Searching for Grace: A Weary Leader, a Wise Mentor, and Seven Healing Conversations for a Parched Soul

Reviewed by:

G. Connor Salter, Professional Writing alumnus from Taylor University, Upland, IN.

Title:

Searching for Grace: A Weary Leader, a Wise Mentor, and Seven Healing Conversations for a Parched Soul

Authors:

Scotty Smith and Russ Masterson (foreword by Steven Curtis Chapman)

Publisher:

Tyndale Momentum

Publication Date:

May 4, 2021

Format:

Hardcover

Length:

256 pages

OVERVIEW

Scotty Smith seemed to be at the top of his game in 1999. He was a successful pastor who had written a book with musician Steven Curtis Chapman, and was going on tour with Chapman. Then one night of the tour, he went on stage to give a message and everything seemed to stop. Smith realized he was not only exhausted that night; something was going on beneath the surface. Twenty years later, after years of unpacking his pain, Smith met young pastor Russ Masterson who asked Smith to mentor him. This book collects a series of conversations that Smith and Masterson had about growing spiritually, along with chapters about Smith’s journey dealing with his brokenness. Masterson shares stories about difficult experiences he had in ministry, and the things he learned from Smith along the way.

Ministry professionals experiencing “burnout” has become one of those uncomfortable but vital topics that keeps coming up. Books like Fear Gone Wild and Depression, Anxiety, and Other Things We Don’t Want to Talk About have talked about undergoing a crisis and handling it afterward. As early as the 1990s, there have been discussions about “Ghost Dads for Jesus” – pastors and missionaries focusing so much on work they neglect their families. On a less direct level, discussions about pastors struggling with pornography have highlighted how many men addicted to porn have childhood trauma (see Pure Desire).

These conversations come from different perspectives, but all reach the same conclusion: ignoring personal issues and trauma leads to stunted growth and doing foolish things to “medicate the pain.” Thus, ministry leaders who don’t face their issues will create dysfunction and hit a crisis point. To put it in a Biblical context, Christians are not just saved from death: they are called to be crucified with Christ (Galatians 2:20), to daily die to their old selves. Scotty Smith emphasizes this point by describing a meeting with author Dan Allender, where Allender frankly told him, “Scotty, as long as your cry for relief is louder than your cry for a changed heart, you’re never going to grow as a man.”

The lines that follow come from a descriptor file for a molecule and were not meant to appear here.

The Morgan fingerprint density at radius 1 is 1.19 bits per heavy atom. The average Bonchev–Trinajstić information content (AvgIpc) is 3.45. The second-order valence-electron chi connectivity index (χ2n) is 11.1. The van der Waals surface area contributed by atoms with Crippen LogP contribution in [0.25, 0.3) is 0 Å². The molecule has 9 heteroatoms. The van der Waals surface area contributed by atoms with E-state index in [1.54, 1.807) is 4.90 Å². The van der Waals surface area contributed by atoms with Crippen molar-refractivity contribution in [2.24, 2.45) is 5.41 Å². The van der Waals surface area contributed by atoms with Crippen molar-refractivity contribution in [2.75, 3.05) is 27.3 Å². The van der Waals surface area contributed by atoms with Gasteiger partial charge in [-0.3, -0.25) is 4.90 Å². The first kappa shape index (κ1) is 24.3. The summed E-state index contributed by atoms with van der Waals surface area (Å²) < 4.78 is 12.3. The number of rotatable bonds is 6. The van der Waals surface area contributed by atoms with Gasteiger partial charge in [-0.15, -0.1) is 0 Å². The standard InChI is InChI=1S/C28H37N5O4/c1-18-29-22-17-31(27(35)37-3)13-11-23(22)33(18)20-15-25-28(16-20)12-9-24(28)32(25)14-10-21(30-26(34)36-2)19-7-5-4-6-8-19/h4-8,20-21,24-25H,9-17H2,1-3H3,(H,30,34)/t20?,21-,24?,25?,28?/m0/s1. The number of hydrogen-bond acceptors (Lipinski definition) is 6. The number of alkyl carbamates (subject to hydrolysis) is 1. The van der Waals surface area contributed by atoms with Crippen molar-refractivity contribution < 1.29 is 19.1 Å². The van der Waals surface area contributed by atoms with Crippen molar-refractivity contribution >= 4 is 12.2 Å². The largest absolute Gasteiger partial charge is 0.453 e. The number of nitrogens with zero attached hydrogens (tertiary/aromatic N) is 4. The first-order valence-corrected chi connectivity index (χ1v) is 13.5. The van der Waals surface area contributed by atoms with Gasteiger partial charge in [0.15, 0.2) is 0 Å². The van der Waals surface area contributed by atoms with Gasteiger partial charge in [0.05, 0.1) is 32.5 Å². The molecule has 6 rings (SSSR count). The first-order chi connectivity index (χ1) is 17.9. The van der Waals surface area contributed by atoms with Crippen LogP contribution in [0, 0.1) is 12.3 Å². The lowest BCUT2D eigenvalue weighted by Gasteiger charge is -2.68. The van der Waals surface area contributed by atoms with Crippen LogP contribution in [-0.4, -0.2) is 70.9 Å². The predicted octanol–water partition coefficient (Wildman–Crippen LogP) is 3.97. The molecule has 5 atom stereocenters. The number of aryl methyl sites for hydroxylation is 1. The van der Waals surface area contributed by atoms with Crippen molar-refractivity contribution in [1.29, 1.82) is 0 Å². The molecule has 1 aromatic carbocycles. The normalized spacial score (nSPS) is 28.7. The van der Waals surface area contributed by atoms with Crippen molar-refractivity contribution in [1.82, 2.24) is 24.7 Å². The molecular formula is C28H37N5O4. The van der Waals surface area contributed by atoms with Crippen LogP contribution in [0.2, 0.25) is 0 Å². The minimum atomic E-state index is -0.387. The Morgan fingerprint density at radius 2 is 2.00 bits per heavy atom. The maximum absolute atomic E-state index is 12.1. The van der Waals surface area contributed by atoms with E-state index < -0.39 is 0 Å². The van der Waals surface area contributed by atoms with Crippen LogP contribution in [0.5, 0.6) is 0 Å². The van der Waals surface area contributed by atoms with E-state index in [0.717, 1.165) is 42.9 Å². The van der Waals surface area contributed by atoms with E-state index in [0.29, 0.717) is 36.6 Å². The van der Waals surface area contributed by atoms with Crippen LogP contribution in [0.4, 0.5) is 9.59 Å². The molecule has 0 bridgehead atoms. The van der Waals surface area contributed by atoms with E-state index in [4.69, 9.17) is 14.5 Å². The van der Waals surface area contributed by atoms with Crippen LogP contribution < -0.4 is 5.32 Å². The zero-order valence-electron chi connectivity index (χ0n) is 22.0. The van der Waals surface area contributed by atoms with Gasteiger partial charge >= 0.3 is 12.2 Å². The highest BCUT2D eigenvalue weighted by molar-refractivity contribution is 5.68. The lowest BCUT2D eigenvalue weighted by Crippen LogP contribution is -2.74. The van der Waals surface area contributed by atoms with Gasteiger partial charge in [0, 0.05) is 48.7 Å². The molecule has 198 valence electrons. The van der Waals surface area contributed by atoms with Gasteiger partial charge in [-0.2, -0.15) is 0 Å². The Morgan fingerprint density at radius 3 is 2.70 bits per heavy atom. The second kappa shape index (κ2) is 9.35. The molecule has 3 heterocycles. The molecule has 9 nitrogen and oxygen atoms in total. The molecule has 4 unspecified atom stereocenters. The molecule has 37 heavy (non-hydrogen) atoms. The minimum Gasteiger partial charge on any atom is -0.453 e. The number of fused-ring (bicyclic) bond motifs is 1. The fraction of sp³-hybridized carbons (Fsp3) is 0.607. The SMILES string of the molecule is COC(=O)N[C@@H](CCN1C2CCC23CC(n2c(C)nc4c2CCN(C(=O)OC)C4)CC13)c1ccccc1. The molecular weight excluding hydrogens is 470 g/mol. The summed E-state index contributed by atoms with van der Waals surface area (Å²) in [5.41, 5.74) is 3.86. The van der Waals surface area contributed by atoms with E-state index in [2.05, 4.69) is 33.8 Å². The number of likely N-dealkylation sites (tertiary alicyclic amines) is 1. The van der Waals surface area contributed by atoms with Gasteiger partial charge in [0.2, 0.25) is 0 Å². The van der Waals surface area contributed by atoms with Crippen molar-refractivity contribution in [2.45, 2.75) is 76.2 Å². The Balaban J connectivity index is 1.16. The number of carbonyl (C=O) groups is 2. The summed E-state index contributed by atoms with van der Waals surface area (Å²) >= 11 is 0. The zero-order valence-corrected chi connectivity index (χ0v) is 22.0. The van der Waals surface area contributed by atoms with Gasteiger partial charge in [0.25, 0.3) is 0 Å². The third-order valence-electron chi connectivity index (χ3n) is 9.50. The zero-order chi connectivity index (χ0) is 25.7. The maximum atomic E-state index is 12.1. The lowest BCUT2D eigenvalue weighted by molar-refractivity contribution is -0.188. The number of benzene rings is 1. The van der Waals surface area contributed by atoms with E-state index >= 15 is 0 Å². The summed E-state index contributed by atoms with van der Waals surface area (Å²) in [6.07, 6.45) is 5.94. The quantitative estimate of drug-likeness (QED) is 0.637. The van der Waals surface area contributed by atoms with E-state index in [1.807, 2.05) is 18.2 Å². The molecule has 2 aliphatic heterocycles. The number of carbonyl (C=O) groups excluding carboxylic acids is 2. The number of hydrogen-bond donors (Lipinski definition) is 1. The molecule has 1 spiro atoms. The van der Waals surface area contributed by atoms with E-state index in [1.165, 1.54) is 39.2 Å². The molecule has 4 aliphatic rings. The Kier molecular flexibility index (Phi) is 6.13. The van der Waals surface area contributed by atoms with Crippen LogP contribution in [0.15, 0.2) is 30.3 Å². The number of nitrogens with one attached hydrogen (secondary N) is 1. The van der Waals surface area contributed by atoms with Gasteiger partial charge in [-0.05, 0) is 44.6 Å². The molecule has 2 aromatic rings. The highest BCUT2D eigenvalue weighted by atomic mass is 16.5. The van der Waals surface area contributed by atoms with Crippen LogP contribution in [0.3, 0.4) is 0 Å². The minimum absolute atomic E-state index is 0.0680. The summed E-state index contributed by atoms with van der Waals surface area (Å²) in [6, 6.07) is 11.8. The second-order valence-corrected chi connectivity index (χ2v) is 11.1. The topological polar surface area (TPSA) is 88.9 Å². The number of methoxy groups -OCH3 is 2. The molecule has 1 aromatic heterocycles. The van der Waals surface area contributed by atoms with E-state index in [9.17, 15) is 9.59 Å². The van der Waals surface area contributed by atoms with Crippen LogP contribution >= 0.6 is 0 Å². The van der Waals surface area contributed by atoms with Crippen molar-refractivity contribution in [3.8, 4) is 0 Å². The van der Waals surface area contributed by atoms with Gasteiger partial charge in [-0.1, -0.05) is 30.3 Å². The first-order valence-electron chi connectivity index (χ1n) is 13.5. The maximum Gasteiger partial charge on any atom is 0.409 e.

Smith and Masterson share their ministry stories, with a particular emphasis on Smith’s post-burnout journey and how he reconciled with his past trauma. In many respects, Smith’s journey through after burnout sounds similar to stories that other pastors have shared. However, unlike many other post-crisis authors, Smith figured out what he had to do before hitting absolute rock bottom. There are no stories of time in rehab, disgraceful firings, or divorce proceedings here. Instead, Smith talks about becoming exhausted and realizing he had to do what his wife had done some years earlier: face his childhood trauma. While Smith’s story may not have the intensity of someone like Brennan Manning, in its own way his story is just as encouraging. It shows that while crisis may be what it takes to really wake people up to their problems, there’s a possibility to face one’s past before a drastic event takes place.

While Smith’s story could certainly have been a book by itself, pairing it with how he mentored Masterson adds an interesting dimension. Books about breakdown or suffering tend to be about one person, often highlighting the struggle to find other Christians who empathize. One could argue that most memoirs about suffering are less about the problem of evil and more about the problem of lacking community. Masterson’s story of Smith mentoring him and the lessons shared present a way that suffering Chtistians can find community. Thus, this book is a great companion to other books on suffering. We need books that admit problems and analyze what created the problems; we also need books that show solutions. Mourning and new learning must go hand in hand for healing to happen.

Altogether, a wonderful book on healing and mentoring.

ASSESSMENT

Rating (1 to 5 stars)

5 out of 5 stars

Suggested audience

Pastors (or any ministry professionals) interested in how to avoid burnout or help others during and after burnout. It’s also a great book for ministry professionals concerned about achieving balance and understanding why ministry crises are so common.

Christian Impact

The authors talk about the need for other Christians to provide advice and community, and the need to recognize past pain in order to heal – all important concepts for sanctification. The story of how they met and built a mentoring relationship presents a great model of discipleship, which whether done in a communal or one-on-one context is vital to growing spiritually.

NOTE: Readers who enjoy this book may also enjoy Jesus Over Everything by Lisa Whittle. To read ECLA’s reviews of those books, go to:

Searching for Grace: A Weary Leader, a Wise Mentor, and Seven Healing Conversations for a Parched Soul


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